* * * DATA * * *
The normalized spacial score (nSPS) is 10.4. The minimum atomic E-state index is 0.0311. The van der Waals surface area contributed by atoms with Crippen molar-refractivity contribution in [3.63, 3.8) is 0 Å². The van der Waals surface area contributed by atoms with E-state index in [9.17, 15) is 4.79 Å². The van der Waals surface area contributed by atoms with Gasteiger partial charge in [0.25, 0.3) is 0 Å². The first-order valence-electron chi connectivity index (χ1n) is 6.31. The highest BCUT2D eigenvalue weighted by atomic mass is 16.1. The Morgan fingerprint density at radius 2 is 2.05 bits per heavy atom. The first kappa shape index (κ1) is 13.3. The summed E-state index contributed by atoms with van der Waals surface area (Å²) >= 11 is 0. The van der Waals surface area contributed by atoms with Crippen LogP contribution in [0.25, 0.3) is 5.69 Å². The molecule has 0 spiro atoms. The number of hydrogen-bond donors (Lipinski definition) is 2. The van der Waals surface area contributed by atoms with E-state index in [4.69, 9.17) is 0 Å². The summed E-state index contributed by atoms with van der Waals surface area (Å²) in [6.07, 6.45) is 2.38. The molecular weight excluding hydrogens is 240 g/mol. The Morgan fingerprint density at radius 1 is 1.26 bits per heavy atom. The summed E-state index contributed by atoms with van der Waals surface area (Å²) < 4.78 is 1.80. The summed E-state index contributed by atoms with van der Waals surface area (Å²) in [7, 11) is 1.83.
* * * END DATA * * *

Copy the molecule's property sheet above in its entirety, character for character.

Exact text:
The normalized spacial score (nSPS) is 10.4. The minimum atomic E-state index is 0.0311. The van der Waals surface area contributed by atoms with Crippen molar-refractivity contribution in [3.63, 3.8) is 0 Å². The van der Waals surface area contributed by atoms with E-state index in [9.17, 15) is 4.79 Å². The van der Waals surface area contributed by atoms with Gasteiger partial charge in [0.25, 0.3) is 0 Å². The first-order valence-electron chi connectivity index (χ1n) is 6.31. The highest BCUT2D eigenvalue weighted by atomic mass is 16.1. The Morgan fingerprint density at radius 2 is 2.05 bits per heavy atom. The first kappa shape index (κ1) is 13.3. The summed E-state index contributed by atoms with van der Waals surface area (Å²) >= 11 is 0. The van der Waals surface area contributed by atoms with Crippen LogP contribution in [0.25, 0.3) is 5.69 Å². The molecule has 0 spiro atoms. The number of hydrogen-bond donors (Lipinski definition) is 2. The van der Waals surface area contributed by atoms with E-state index in [4.69, 9.17) is 0 Å². The summed E-state index contributed by atoms with van der Waals surface area (Å²) in [6.07, 6.45) is 2.38. The molecular weight excluding hydrogens is 240 g/mol. The Morgan fingerprint density at radius 1 is 1.26 bits per heavy atom. The summed E-state index contributed by atoms with van der Waals surface area (Å²) < 4.78 is 1.80. The summed E-state index contributed by atoms with van der Waals surface area (Å²) in [7, 11) is 1.83.